Like many other Illinois parents, you decided to work with your soon-to-be former spouse in order to continue raising your children. You decided that despite the divorce, your children deserve to have both parents in their lives. Now all you need to do is come up with a plan that gives you the best possible chance of succeeding as co-parents. Should be easy, right? Perhaps not, but it will be worth it.
If you negotiate your own parenting plan, you can design it to fit the needs of your family. You retain control of what parenting will look like post-divorce. Having this freedom is a bonus, but that does not mean that you and the other parent do not need to formulate some ground rules.
Whether they would admit it or not, children crave routine. It provides them with security and stability. You and the other parent may need to agree on -- and document -- a consistent routine that will be followed by you both. Of course, you do not have to rigidly follow the routine, but the outline should be the same in both homes even if the details are not. The two of you should also agree to compromise and communicate with each other while setting reasonable boundaries.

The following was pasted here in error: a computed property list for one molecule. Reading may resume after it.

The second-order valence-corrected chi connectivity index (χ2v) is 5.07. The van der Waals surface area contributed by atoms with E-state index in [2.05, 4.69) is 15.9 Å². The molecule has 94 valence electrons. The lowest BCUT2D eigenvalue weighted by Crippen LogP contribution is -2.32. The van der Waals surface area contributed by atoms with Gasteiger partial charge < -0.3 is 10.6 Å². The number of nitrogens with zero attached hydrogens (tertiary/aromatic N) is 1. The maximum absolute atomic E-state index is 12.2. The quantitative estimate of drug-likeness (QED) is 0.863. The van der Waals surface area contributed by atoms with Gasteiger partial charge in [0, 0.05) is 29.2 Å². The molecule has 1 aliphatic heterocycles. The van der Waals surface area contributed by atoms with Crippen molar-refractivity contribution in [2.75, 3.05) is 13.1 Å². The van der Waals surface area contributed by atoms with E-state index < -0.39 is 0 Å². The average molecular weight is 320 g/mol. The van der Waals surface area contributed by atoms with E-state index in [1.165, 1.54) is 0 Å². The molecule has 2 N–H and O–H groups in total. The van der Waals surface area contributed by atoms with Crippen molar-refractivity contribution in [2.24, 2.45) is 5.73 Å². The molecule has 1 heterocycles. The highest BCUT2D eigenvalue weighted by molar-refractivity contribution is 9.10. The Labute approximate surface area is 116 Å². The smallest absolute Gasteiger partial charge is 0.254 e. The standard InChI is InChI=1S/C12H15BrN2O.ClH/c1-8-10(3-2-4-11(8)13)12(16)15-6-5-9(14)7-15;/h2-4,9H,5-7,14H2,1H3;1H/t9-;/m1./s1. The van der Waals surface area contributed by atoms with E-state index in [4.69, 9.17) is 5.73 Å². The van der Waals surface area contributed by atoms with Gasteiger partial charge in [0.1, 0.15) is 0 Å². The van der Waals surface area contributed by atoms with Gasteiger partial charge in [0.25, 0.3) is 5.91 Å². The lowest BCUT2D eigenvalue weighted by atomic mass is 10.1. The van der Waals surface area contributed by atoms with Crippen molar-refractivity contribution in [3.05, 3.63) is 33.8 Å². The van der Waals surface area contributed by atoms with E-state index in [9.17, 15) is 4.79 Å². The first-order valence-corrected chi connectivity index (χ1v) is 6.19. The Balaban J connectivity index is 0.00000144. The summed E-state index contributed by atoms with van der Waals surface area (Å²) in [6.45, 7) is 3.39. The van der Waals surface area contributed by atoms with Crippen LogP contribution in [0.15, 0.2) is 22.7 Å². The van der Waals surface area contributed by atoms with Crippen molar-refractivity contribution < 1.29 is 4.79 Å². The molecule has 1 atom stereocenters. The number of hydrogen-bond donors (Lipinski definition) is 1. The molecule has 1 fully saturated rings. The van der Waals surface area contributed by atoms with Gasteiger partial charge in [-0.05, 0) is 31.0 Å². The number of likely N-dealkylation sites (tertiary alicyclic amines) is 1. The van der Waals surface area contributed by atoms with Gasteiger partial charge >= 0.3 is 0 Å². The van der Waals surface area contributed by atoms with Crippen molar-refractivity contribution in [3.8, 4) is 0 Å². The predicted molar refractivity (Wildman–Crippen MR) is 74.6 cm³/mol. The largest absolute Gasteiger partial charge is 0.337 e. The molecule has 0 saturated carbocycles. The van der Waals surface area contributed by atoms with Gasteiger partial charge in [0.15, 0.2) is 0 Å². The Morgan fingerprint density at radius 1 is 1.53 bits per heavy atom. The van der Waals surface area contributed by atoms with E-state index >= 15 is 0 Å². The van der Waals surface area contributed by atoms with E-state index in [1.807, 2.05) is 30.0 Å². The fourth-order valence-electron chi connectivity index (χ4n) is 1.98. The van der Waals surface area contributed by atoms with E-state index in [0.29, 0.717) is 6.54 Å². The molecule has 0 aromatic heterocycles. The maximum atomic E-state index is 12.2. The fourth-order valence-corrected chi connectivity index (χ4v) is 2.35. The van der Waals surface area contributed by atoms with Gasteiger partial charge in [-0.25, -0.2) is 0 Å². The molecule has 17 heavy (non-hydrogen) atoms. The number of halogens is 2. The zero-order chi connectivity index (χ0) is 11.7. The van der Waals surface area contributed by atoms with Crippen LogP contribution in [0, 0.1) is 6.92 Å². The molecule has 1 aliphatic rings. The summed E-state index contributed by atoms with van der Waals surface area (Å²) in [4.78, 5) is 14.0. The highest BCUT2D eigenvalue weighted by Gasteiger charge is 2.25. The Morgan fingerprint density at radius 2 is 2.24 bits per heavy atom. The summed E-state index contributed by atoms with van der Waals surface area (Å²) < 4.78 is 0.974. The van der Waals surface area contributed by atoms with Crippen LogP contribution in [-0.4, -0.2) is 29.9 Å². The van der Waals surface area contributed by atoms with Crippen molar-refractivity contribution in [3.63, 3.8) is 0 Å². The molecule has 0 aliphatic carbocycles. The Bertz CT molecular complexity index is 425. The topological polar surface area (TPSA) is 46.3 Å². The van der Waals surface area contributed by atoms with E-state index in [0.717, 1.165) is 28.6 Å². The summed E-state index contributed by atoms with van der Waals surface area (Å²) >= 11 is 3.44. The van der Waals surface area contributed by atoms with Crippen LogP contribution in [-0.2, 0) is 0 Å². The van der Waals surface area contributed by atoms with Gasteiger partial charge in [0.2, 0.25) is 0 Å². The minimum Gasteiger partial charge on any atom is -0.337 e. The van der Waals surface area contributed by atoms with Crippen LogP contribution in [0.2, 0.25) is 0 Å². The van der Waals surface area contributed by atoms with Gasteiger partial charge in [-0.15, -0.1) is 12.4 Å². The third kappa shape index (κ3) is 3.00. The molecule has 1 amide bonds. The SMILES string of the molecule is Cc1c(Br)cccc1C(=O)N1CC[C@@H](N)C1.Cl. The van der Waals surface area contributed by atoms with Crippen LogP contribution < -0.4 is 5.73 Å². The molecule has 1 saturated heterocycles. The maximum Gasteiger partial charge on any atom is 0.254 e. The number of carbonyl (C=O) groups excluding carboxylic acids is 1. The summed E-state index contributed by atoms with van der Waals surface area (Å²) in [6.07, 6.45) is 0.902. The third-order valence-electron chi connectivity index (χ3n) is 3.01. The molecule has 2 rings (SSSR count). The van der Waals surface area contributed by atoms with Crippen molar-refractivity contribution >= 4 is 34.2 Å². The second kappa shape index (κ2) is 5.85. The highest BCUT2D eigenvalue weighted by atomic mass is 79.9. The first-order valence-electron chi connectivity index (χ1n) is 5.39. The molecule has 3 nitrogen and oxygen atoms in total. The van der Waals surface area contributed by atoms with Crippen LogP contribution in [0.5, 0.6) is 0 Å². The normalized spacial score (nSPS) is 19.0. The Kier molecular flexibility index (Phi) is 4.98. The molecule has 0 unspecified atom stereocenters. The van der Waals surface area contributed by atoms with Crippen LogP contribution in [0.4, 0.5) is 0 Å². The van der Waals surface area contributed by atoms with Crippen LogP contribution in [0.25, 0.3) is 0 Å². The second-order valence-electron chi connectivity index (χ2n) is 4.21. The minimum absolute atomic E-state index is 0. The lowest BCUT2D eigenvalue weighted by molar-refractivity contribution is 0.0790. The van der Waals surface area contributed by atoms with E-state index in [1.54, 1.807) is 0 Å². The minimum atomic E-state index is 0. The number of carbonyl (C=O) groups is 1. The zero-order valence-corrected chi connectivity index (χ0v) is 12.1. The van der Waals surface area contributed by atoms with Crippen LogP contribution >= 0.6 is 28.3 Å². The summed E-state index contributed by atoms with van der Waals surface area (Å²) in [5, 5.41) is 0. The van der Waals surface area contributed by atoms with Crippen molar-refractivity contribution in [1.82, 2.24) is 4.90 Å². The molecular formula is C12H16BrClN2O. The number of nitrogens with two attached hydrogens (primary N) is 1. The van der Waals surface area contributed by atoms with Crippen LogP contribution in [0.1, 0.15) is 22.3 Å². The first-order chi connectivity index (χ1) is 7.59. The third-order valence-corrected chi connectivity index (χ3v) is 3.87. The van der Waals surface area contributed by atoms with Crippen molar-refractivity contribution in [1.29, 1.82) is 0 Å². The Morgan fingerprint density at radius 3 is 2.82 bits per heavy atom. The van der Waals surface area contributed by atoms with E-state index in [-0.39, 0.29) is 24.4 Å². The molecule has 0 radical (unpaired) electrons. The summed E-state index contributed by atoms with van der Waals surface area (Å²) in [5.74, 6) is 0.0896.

Creating such a plan may sound like a daunting task in the midst of an Illinois divorce. However, raising children is also a daunting task under any conditions. This may actually be the best time to formulate the plan since you may be extra sensitive to your needs, the needs of the children and perhaps even your former spouse's needs. If you can negotiate a workable plan during this challenging time, it may provide you both with the foundation necessary to embark on your new journey as co-parents.
Source: thespruce.com, "Coparenting Essentials: a Toolkit for Parenting With Your Ex", Jennifer Wolf, Aug. 6, 2017